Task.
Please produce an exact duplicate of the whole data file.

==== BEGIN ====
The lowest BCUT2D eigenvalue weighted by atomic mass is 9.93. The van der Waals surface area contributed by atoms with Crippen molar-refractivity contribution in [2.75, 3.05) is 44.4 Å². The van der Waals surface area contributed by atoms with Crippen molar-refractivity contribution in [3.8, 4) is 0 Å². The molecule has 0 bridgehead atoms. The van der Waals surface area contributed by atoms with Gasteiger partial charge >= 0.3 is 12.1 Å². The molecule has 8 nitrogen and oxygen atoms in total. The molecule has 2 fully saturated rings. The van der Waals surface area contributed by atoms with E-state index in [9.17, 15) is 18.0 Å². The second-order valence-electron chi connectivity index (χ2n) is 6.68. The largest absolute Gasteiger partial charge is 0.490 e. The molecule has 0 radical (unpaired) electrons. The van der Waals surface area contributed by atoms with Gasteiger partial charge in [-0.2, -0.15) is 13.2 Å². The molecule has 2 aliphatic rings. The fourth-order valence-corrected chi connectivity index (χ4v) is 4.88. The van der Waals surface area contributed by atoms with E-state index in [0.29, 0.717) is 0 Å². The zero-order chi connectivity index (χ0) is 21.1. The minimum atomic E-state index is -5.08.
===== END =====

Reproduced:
The lowest BCUT2D eigenvalue weighted by atomic mass is 9.93. The van der Waals surface area contributed by atoms with Crippen molar-refractivity contribution in [2.75, 3.05) is 44.4 Å². The van der Waals surface area contributed by atoms with Crippen molar-refractivity contribution in [3.8, 4) is 0 Å². The molecule has 0 bridgehead atoms. The van der Waals surface area contributed by atoms with Gasteiger partial charge >= 0.3 is 12.1 Å². The molecule has 8 nitrogen and oxygen atoms in total. The molecule has 2 fully saturated rings. The van der Waals surface area contributed by atoms with E-state index in [9.17, 15) is 18.0 Å². The second-order valence-electron chi connectivity index (χ2n) is 6.68. The largest absolute Gasteiger partial charge is 0.490 e. The molecule has 0 radical (unpaired) electrons. The van der Waals surface area contributed by atoms with Gasteiger partial charge in [-0.2, -0.15) is 13.2 Å². The molecule has 2 aliphatic rings. The fourth-order valence-corrected chi connectivity index (χ4v) is 4.88. The van der Waals surface area contributed by atoms with E-state index in [0.29, 0.717) is 0 Å². The zero-order chi connectivity index (χ0) is 21.1. The minimum atomic E-state index is -5.08.